With Parliament neutralised by the summer recess, battle lines are being drawn for the biggest constitutional crisis in modern times when it comes back next month, writes Alan Davies. With his ‘War Cabinet’ rammed with hard-line Brexiteers, and with Nigel Farage looking over his shoulder, Johnson is on a single-minded mission to crash Britain out of the EU on October 31 – as he says ‘come what may’.
Johnson has abandoned any pretence of seeking a new agreement with the EU as his preferred option. A crash out Brexit on the (self-imposed) deadline of October 31 is now the outcome he is working toward – although disingenuous rhetoric continues to blame everyone else. As Philip Hammond has rightly said, Johnson has now blocked negotiations with the EU by the introduction of an unachievable precondition in the form of a complete withdraw of the Irish backstop – which he knows the EU cannot and will not concede.
As a result, we are facing an unprecedented confrontation between government, Parliament, and people. Gordon Brown and Dominic Grieve have both described it as the biggest constitutional crisis since the English civil war of 1642 (no less), that will be launched next month in advance of the October 31 deadline.
Labour strengthens position
In response, Jeremy Corbyn has now written to the other opposition parties and remain Tories to say that Labour will table a motion of no confidence in the government as soon as it is clear that it would win, and that in the event of this being successful Labour would seek form an interim administration with the aim of calling a general election. In that election, the letter says, ‘Labour will be committed to a public vote on the terms of leaving the EU including an option to remain’.
This throws down the gauntlet to the Liberal Democrats, Plaid Cymru, the Greens and rebel Tories, at a time when remain MPs have been discussing a government of national unity led by the likes of Ken Clarke or Yvette Cooper. The letter’s clear commitment to a second referendum in the context of a general election is a major step forward in Labour policy and opens up clear battle lines with the Brexiteers and the hard right.
The response of the Liberal Democrats to Corbyn’s letter has been completely outrageous. We have a situation where nationalism, and Little Englander populism, reigns supreme in what is the most right-wing government since the second world war. The Tory party is effectively the Brexit Party mark II and Johnson is Britain’s Donald Trump – a grotesque addition to the growing band of hard right governments around Europe and the world.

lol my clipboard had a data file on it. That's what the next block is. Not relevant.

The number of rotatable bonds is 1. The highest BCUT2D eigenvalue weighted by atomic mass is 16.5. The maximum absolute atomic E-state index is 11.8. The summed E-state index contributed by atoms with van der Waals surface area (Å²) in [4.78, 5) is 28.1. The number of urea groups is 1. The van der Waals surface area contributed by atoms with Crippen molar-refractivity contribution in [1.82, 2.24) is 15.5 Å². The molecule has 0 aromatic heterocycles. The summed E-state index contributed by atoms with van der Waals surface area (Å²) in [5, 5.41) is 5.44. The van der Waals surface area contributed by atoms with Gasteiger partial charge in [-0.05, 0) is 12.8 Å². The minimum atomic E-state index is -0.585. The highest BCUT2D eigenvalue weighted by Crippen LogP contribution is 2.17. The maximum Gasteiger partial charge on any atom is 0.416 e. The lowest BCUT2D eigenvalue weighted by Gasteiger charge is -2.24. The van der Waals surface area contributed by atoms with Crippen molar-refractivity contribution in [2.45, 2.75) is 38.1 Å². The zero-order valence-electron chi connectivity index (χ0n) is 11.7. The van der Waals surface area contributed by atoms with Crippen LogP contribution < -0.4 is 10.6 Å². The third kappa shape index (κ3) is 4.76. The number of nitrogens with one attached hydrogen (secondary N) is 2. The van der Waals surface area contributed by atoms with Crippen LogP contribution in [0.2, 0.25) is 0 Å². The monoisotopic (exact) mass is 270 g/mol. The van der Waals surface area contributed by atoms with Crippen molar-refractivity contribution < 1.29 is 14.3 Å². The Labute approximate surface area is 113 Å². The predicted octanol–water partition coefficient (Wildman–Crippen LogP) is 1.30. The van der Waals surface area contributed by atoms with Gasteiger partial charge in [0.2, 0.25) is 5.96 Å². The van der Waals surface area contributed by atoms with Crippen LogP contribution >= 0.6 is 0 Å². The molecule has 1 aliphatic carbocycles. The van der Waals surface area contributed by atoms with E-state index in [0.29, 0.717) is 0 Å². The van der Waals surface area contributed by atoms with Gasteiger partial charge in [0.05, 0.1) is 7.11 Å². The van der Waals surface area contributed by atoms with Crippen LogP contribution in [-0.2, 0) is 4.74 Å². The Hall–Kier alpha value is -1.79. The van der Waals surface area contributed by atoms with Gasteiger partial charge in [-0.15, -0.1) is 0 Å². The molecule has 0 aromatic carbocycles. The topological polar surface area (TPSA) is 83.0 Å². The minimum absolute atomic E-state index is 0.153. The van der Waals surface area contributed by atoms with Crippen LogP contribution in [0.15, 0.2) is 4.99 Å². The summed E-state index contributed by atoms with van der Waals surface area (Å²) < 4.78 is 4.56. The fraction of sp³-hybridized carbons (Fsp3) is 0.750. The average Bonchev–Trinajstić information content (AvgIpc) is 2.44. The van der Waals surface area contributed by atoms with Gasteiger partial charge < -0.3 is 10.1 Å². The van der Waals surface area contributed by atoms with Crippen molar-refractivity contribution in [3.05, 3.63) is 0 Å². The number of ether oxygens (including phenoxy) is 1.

The Lib-Dems whole sales pitch over the last two years is that they are the leaders of the pro-remain movement and that in the interests of stopping Brexit all other political differences should be put aside. The proposal put forward by Corbyn could do precisely that – bring down Johnson and call a general election with Labour committed to a second referendum. But Swinson’s response is to accuse him of playing personality politics – when in fact it is her party which is using their enmity to a radical anti-austerity party to potentially hand the momentum back to the beleaguered Tories.
The Lib-Dems were more than happy to enter a full austerity coalition with the Tories but are not prepared to give support to a temporary Labour-led government aimed at bringing down the Tories and stopping Brexit. Even a number of rebel Tories have been more friendly to Corbyn’s proposals than Swinson’s party – but she is clearly under significant pressure both from the media and public opinion. She has been forced to concede that she will meet Corbyn, while still currently justifying her unjustifiable response to the letter.
To their credit the Scottish National Party have said that they will work with Labour to defeat the Tory Government. Caroline Lucas, who had previously and regrettably called for a government of national unity with an all-women’s leadership, excluding Jeremy Corbyn – and indeed senior black women such as Dianne Abbot – has also said she will back this move. The SNP, the Greens and Plaid Cymru all argue that a second referendum should precede a general election.